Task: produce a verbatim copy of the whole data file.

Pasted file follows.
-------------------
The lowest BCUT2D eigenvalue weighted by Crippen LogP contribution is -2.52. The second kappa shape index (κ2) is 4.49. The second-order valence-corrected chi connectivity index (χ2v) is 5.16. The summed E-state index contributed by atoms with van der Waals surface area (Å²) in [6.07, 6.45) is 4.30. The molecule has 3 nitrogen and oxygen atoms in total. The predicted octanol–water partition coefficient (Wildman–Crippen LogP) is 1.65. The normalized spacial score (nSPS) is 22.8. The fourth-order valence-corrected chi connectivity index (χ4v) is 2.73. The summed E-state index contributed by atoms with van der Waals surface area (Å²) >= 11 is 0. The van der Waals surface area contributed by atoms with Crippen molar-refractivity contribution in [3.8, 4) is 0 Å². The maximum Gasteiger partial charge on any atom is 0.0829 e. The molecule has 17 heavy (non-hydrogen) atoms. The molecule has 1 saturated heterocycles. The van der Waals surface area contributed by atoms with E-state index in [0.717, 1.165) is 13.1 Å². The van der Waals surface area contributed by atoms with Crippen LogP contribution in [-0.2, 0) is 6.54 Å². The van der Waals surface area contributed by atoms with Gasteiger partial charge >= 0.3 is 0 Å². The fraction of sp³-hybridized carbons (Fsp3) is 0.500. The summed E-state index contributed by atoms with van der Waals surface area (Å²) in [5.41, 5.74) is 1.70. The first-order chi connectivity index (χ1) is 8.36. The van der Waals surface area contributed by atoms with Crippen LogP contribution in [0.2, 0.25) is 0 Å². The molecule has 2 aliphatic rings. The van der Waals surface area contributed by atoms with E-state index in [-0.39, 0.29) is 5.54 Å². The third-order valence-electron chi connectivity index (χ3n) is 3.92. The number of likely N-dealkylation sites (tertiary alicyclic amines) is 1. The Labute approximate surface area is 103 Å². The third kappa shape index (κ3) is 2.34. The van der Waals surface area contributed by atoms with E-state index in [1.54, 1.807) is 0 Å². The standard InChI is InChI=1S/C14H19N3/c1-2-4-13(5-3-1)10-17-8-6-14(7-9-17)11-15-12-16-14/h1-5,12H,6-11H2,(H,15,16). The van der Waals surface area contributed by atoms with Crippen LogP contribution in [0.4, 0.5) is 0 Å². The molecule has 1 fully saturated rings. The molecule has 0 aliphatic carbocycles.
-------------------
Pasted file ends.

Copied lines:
The lowest BCUT2D eigenvalue weighted by Crippen LogP contribution is -2.52. The second kappa shape index (κ2) is 4.49. The second-order valence-corrected chi connectivity index (χ2v) is 5.16. The summed E-state index contributed by atoms with van der Waals surface area (Å²) in [6.07, 6.45) is 4.30. The molecule has 3 nitrogen and oxygen atoms in total. The predicted octanol–water partition coefficient (Wildman–Crippen LogP) is 1.65. The normalized spacial score (nSPS) is 22.8. The fourth-order valence-corrected chi connectivity index (χ4v) is 2.73. The summed E-state index contributed by atoms with van der Waals surface area (Å²) >= 11 is 0. The van der Waals surface area contributed by atoms with Crippen molar-refractivity contribution in [3.8, 4) is 0 Å². The maximum Gasteiger partial charge on any atom is 0.0829 e. The molecule has 17 heavy (non-hydrogen) atoms. The molecule has 1 saturated heterocycles. The van der Waals surface area contributed by atoms with E-state index in [0.717, 1.165) is 13.1 Å². The van der Waals surface area contributed by atoms with Crippen LogP contribution in [-0.2, 0) is 6.54 Å². The van der Waals surface area contributed by atoms with Gasteiger partial charge >= 0.3 is 0 Å². The fraction of sp³-hybridized carbons (Fsp3) is 0.500. The summed E-state index contributed by atoms with van der Waals surface area (Å²) in [5.41, 5.74) is 1.70. The first-order chi connectivity index (χ1) is 8.36. The van der Waals surface area contributed by atoms with Crippen LogP contribution in [0.2, 0.25) is 0 Å². The molecule has 2 aliphatic rings. The van der Waals surface area contributed by atoms with E-state index in [-0.39, 0.29) is 5.54 Å². The third-order valence-electron chi connectivity index (χ3n) is 3.92. The number of likely N-dealkylation sites (tertiary alicyclic amines) is 1. The Labute approximate surface area is 103 Å². The third kappa shape index (κ3) is 2.34. The van der Waals surface area contributed by atoms with E-state index in [1.54, 1.807) is 0 Å². The standard InChI is InChI=1S/C14H19N3/c1-2-4-13(5-3-1)10-17-8-6-14(7-9-17)11-15-12-16-14/h1-5,12H,6-11H2,(H,15,16). The van der Waals surface area contributed by atoms with Crippen LogP contribution in [0.4, 0.5) is 0 Å². The molecule has 1 fully saturated rings. The molecule has 0 aliphatic carbocycles.